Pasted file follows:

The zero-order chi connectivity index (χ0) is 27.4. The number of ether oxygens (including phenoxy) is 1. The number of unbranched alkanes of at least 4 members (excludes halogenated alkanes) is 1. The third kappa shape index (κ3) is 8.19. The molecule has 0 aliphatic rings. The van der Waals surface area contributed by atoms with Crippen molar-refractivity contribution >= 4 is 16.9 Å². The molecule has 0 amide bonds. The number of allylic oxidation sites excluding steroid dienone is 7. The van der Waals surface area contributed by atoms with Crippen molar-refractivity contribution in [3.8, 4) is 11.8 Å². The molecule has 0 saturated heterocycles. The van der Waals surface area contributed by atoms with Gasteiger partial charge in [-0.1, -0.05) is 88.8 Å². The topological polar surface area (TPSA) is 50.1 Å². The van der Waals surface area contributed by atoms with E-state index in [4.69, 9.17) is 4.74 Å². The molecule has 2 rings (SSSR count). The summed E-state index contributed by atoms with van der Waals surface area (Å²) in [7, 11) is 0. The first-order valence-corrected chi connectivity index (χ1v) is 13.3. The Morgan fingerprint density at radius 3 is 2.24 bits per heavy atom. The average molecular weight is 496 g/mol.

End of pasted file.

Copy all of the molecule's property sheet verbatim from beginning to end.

The zero-order chi connectivity index (χ0) is 27.4. The number of ether oxygens (including phenoxy) is 1. The number of unbranched alkanes of at least 4 members (excludes halogenated alkanes) is 1. The third kappa shape index (κ3) is 8.19. The molecule has 0 aliphatic rings. The van der Waals surface area contributed by atoms with Crippen molar-refractivity contribution >= 4 is 16.9 Å². The molecule has 0 amide bonds. The number of allylic oxidation sites excluding steroid dienone is 7. The van der Waals surface area contributed by atoms with Crippen molar-refractivity contribution in [3.8, 4) is 11.8 Å². The molecule has 0 saturated heterocycles. The van der Waals surface area contributed by atoms with Gasteiger partial charge in [-0.1, -0.05) is 88.8 Å². The topological polar surface area (TPSA) is 50.1 Å². The van der Waals surface area contributed by atoms with E-state index in [4.69, 9.17) is 4.74 Å². The molecule has 2 rings (SSSR count). The summed E-state index contributed by atoms with van der Waals surface area (Å²) in [7, 11) is 0. The first-order valence-corrected chi connectivity index (χ1v) is 13.3. The Morgan fingerprint density at radius 3 is 2.24 bits per heavy atom. The average molecular weight is 496 g/mol.